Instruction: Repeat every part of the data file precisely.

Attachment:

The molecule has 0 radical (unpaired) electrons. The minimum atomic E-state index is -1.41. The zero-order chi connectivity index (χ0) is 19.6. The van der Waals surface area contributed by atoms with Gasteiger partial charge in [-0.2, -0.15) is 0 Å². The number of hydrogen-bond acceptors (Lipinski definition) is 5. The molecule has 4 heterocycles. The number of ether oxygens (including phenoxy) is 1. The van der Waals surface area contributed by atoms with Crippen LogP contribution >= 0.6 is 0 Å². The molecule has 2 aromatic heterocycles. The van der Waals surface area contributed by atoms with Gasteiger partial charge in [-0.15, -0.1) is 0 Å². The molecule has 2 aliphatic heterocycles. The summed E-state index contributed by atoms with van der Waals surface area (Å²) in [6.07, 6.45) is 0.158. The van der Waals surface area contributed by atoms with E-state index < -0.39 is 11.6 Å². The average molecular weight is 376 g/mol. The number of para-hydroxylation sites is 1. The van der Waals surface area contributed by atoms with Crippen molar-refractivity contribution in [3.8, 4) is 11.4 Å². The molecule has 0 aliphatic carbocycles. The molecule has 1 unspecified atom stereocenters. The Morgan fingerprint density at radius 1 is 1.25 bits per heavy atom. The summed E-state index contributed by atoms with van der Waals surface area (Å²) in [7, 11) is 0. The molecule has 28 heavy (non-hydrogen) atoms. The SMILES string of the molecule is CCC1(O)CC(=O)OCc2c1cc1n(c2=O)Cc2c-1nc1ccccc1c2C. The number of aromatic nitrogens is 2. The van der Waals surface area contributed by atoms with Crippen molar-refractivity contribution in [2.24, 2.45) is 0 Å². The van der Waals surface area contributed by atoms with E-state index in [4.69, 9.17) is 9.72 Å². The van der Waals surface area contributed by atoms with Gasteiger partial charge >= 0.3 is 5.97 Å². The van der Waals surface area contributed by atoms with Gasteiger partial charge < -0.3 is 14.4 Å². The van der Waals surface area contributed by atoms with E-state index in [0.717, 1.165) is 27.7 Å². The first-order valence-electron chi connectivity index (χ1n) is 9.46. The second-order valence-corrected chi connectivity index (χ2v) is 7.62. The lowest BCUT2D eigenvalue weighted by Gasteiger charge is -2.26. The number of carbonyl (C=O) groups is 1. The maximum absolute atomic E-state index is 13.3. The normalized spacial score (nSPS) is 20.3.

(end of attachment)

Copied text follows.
The molecule has 0 radical (unpaired) electrons. The minimum atomic E-state index is -1.41. The zero-order chi connectivity index (χ0) is 19.6. The van der Waals surface area contributed by atoms with Gasteiger partial charge in [-0.2, -0.15) is 0 Å². The number of hydrogen-bond acceptors (Lipinski definition) is 5. The molecule has 4 heterocycles. The number of ether oxygens (including phenoxy) is 1. The van der Waals surface area contributed by atoms with Crippen LogP contribution >= 0.6 is 0 Å². The molecule has 2 aromatic heterocycles. The van der Waals surface area contributed by atoms with Gasteiger partial charge in [-0.15, -0.1) is 0 Å². The molecule has 2 aliphatic heterocycles. The summed E-state index contributed by atoms with van der Waals surface area (Å²) in [6.07, 6.45) is 0.158. The van der Waals surface area contributed by atoms with E-state index < -0.39 is 11.6 Å². The average molecular weight is 376 g/mol. The number of para-hydroxylation sites is 1. The van der Waals surface area contributed by atoms with Crippen molar-refractivity contribution in [3.8, 4) is 11.4 Å². The molecule has 0 aliphatic carbocycles. The molecule has 1 unspecified atom stereocenters. The Morgan fingerprint density at radius 1 is 1.25 bits per heavy atom. The summed E-state index contributed by atoms with van der Waals surface area (Å²) in [7, 11) is 0. The molecule has 28 heavy (non-hydrogen) atoms. The SMILES string of the molecule is CCC1(O)CC(=O)OCc2c1cc1n(c2=O)Cc2c-1nc1ccccc1c2C. The number of aromatic nitrogens is 2. The van der Waals surface area contributed by atoms with Crippen molar-refractivity contribution in [2.24, 2.45) is 0 Å². The van der Waals surface area contributed by atoms with E-state index in [4.69, 9.17) is 9.72 Å². The van der Waals surface area contributed by atoms with Gasteiger partial charge >= 0.3 is 5.97 Å². The van der Waals surface area contributed by atoms with Gasteiger partial charge < -0.3 is 14.4 Å². The van der Waals surface area contributed by atoms with E-state index in [0.717, 1.165) is 27.7 Å². The first-order valence-electron chi connectivity index (χ1n) is 9.46. The second-order valence-corrected chi connectivity index (χ2v) is 7.62. The lowest BCUT2D eigenvalue weighted by Gasteiger charge is -2.26. The number of carbonyl (C=O) groups is 1. The maximum absolute atomic E-state index is 13.3. The normalized spacial score (nSPS) is 20.3.